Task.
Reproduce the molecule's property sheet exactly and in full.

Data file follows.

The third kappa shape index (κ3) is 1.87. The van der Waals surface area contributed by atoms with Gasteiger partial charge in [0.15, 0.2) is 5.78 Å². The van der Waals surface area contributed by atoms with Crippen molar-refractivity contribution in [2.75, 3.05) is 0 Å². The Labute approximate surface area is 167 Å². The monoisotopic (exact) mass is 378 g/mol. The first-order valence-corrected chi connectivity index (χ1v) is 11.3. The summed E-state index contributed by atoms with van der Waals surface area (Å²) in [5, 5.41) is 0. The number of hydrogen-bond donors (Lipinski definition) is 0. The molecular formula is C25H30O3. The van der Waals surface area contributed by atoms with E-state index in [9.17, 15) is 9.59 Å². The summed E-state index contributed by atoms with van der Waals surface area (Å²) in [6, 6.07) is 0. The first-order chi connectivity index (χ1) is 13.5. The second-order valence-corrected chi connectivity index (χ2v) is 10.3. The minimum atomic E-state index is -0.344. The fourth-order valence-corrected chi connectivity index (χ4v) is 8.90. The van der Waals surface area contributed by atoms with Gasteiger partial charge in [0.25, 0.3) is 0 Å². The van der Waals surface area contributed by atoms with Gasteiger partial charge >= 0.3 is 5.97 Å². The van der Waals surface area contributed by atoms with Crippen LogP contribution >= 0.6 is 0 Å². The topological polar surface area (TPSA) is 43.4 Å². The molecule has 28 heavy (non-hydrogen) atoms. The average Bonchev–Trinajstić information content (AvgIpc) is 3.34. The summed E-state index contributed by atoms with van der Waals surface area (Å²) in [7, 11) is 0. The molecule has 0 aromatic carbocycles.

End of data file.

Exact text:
The third kappa shape index (κ3) is 1.87. The van der Waals surface area contributed by atoms with Gasteiger partial charge in [0.15, 0.2) is 5.78 Å². The van der Waals surface area contributed by atoms with Crippen molar-refractivity contribution in [2.75, 3.05) is 0 Å². The Labute approximate surface area is 167 Å². The monoisotopic (exact) mass is 378 g/mol. The first-order valence-corrected chi connectivity index (χ1v) is 11.3. The summed E-state index contributed by atoms with van der Waals surface area (Å²) in [5, 5.41) is 0. The number of hydrogen-bond donors (Lipinski definition) is 0. The molecular formula is C25H30O3. The van der Waals surface area contributed by atoms with E-state index in [9.17, 15) is 9.59 Å². The summed E-state index contributed by atoms with van der Waals surface area (Å²) in [6, 6.07) is 0. The first-order chi connectivity index (χ1) is 13.5. The second-order valence-corrected chi connectivity index (χ2v) is 10.3. The minimum atomic E-state index is -0.344. The fourth-order valence-corrected chi connectivity index (χ4v) is 8.90. The van der Waals surface area contributed by atoms with Gasteiger partial charge in [0.25, 0.3) is 0 Å². The van der Waals surface area contributed by atoms with Gasteiger partial charge >= 0.3 is 5.97 Å². The van der Waals surface area contributed by atoms with Crippen LogP contribution >= 0.6 is 0 Å². The topological polar surface area (TPSA) is 43.4 Å². The molecule has 28 heavy (non-hydrogen) atoms. The average Bonchev–Trinajstić information content (AvgIpc) is 3.34. The summed E-state index contributed by atoms with van der Waals surface area (Å²) in [7, 11) is 0. The molecule has 0 aromatic carbocycles.